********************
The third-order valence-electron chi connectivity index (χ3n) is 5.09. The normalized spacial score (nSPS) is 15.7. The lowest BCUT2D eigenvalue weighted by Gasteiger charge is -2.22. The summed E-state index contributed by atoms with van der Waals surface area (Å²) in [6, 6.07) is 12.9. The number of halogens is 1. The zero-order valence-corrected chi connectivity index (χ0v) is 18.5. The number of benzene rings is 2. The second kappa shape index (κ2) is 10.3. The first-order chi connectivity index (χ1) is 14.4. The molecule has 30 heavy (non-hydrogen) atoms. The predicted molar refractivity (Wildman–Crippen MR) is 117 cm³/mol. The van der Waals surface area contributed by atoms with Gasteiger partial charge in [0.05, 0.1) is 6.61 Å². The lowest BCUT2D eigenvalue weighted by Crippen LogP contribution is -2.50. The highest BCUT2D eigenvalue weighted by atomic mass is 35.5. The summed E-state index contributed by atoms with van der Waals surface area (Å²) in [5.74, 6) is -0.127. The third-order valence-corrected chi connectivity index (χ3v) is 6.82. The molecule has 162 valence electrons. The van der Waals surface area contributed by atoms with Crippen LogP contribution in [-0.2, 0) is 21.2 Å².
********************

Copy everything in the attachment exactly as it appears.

The third-order valence-electron chi connectivity index (χ3n) is 5.09. The normalized spacial score (nSPS) is 15.7. The lowest BCUT2D eigenvalue weighted by Gasteiger charge is -2.22. The summed E-state index contributed by atoms with van der Waals surface area (Å²) in [6, 6.07) is 12.9. The number of halogens is 1. The zero-order valence-corrected chi connectivity index (χ0v) is 18.5. The number of benzene rings is 2. The second kappa shape index (κ2) is 10.3. The first-order chi connectivity index (χ1) is 14.4. The molecule has 30 heavy (non-hydrogen) atoms. The predicted molar refractivity (Wildman–Crippen MR) is 117 cm³/mol. The van der Waals surface area contributed by atoms with Gasteiger partial charge in [0.05, 0.1) is 6.61 Å². The lowest BCUT2D eigenvalue weighted by Crippen LogP contribution is -2.50. The highest BCUT2D eigenvalue weighted by atomic mass is 35.5. The summed E-state index contributed by atoms with van der Waals surface area (Å²) in [5.74, 6) is -0.127. The third-order valence-corrected chi connectivity index (χ3v) is 6.82. The molecule has 162 valence electrons. The van der Waals surface area contributed by atoms with Crippen LogP contribution in [-0.2, 0) is 21.2 Å².